I love Spring. Daffodils are my favourite flower, it starts getting lighter in the evenings, lambs are super cute, and I get a valid excuse to eat as much chocolate as I want during the course of just one weekend. What’s not to love?
Most of all though, I love the fact that Spring signals new beginnings – the fact that we are surrounded by that happening in nature is somehow contagious. I often feel I have more energy and enthusiasm during Spring, and I don’t think that is just the result of me riding off a sugar high from all the chocolate.
Beginnings has significance in a number of ways in mindfulness practice. In terms of practice, you are encouraged to gently but persistently bring your focus back to the present, again and again when the mind wanders off or starts to get drawn into a storyline–beginning again over and over. When formal practice lapses for a while you can re-commit to it – another new beginning. And in focussing on the present, without judging it, you are encouraged to have ‘beginner’s mind’ where the attitude you bring to an experience is one of seeing it for the first time.
But why are new beginnings useful? How many times do you pre-judge something before you’ve even done it – sitting down to a plate of broccoli and refusing to eat it because “you hate broccoli, you’ve always hated broccoli, and you will hate broccoli until the end of time”? Maybe your taste buds have changed. Maybe the piece of broccoli could be the sweetest vegetable you’ve ever tasted, and you’ve unfairly written off broccoli without giving the green stuff a fighting chance to convince you of its worth. Maybe someone else wants to eat the broccoli more than you and you can trade it for their chips. OK, I’m not going to take this example that much further… I had a sprout at Christmas to test this theory, and I still didn’t particularly like it, but the point is, it didn’t make me heave, or ruin my entire Christmas day, which is what I probably would have told you would be an inevitable consequence of eating one of those little green boulders if you’d asked me to try one a couple of years ago. I might even eat two next year. Maybe.
Extending this ‘beginner’s mind’ approach towards all of life’s experiences and practising seeing each moment ‘as it is’ can be a strange but liberating experience. We can apply this to things we experience, but also in what we tell ourselves about how we are, how we react to things, and how a particular experience fits in to our own personal narrative.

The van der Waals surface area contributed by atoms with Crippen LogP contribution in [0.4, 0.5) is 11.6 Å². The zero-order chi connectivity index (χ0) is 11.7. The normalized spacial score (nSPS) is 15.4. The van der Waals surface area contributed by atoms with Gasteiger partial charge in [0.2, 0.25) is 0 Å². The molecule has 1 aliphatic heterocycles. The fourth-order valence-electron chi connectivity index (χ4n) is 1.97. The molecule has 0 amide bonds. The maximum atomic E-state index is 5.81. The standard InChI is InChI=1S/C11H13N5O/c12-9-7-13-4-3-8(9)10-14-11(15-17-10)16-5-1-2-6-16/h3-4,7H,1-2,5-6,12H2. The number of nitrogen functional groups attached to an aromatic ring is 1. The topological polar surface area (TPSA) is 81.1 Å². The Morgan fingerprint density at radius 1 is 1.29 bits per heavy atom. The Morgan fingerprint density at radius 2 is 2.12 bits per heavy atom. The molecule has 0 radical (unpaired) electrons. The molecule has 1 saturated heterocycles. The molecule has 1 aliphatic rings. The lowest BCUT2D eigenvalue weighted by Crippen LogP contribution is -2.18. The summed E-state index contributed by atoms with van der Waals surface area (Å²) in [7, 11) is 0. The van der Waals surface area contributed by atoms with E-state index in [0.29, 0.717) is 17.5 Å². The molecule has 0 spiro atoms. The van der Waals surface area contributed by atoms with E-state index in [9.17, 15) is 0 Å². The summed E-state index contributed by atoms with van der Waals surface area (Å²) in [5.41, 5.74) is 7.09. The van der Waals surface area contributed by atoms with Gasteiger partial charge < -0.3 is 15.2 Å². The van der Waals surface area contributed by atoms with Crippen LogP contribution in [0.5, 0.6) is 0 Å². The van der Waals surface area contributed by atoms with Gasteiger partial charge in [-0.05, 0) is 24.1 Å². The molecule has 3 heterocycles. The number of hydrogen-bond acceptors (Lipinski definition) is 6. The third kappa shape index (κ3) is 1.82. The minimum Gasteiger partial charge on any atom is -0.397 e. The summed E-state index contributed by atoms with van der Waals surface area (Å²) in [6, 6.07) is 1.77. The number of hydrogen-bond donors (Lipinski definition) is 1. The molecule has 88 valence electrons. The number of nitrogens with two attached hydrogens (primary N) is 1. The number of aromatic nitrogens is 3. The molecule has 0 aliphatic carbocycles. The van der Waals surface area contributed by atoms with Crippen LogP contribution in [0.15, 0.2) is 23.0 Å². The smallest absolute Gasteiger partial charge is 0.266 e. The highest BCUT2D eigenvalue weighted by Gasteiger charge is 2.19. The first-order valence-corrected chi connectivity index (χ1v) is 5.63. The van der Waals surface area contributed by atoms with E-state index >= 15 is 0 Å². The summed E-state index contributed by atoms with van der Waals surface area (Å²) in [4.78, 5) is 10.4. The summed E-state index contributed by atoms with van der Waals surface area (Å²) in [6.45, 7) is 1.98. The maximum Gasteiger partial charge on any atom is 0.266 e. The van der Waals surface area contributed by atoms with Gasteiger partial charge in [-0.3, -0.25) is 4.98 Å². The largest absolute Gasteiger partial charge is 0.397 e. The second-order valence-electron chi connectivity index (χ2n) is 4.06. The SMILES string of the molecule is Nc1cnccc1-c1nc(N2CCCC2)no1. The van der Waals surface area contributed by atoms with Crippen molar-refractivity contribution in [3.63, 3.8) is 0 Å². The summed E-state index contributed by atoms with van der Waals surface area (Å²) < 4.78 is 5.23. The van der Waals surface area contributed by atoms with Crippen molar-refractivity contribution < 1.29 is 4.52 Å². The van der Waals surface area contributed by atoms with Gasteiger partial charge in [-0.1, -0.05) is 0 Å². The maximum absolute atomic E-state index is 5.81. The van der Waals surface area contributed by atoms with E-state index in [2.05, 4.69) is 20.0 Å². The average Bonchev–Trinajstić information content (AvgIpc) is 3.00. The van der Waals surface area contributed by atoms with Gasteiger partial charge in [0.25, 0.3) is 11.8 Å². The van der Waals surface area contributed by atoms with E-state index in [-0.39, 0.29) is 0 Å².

I break things. Frequently. Glasses and mugs are not always safe in my presence. But I haven’t been cursed as a child by a shattering touch, and despite the fact that more glasses survive my care than not, I still catch myself (and my friends and family as they hide the expensive stuff from me) commenting that ‘I always break things’. I don’t. I often do, but that isn’t the same as always…
Although being clumsy is a fairly light example, generalisations and storylines can become particularly unhelpful when they reinforce a negative self-stereotype we have created. Often we tell ourselves a story about something, pre-judge an outcome and convince ourselves that both the initial thought and the accompanying narrative of how things will play out are factually correct. There sometimes seems to be no alternative path or outcome other than the (often gloomy) one we have predicted with the help of our unreliable but consistent cranial crystal ball. We can fast forward to that outcome, and resolve that we might as well accept now that the end of the story is going to be a bit rubbish, so we just need to grit our teeth and ‘get through it’.
When times are challenging, telling yourself, or being told that you ‘always get things wrong’ or ‘this stuff always happens to you’ is unlikely to build confidence, or lead to you feeling particularly positive. When something does go wrong, it reinforces the stereotype, and the negative narrative is fed a healthy dose of self-abuse, possibly washed down with anxiety, apathy, panic or frustration. The new beginning seems to be out of sight. If I ever bought a magic mirror that said some of the things I sometimes tell myself in these so called periods of self-reflection or evaluation, I’d get an immediate refund (unless of course, I’d already broken the mirror...)
By focussing on the present, mindfulness can help you notice when things are not going wrong. In fact, it can help you notice and appreciate when things are actually going pretty right, which is always nice.
This does not result in you walking through the street or the office punching the air, whooping out loud and high-fiving yourself in the shatter-proof mirror (you can do that if you want, but it might get a tad irritating to friends and colleagues).
What mindfulness can do though, is give you the ability to notice that the next time something does ‘go wrong’ (and sorry, it will), that experience, like the positive one that might have just preceded it, is a moment that will pass and not last forever. It might also help you still notice positive things in the middle of weathering the present storm.
In short, practising mindfulness can open up the possibility of constant ‘new beginnings’. It can help steady you, prevent a self-imposed negative storyline from spinning out of control, and allow you to sometimes just let things play out, from one moment to the next. That won’t necessary always happen, but for me, the fact that mindfulness has had that impact on me quite often has been worth raising an (inexpensive) glass to.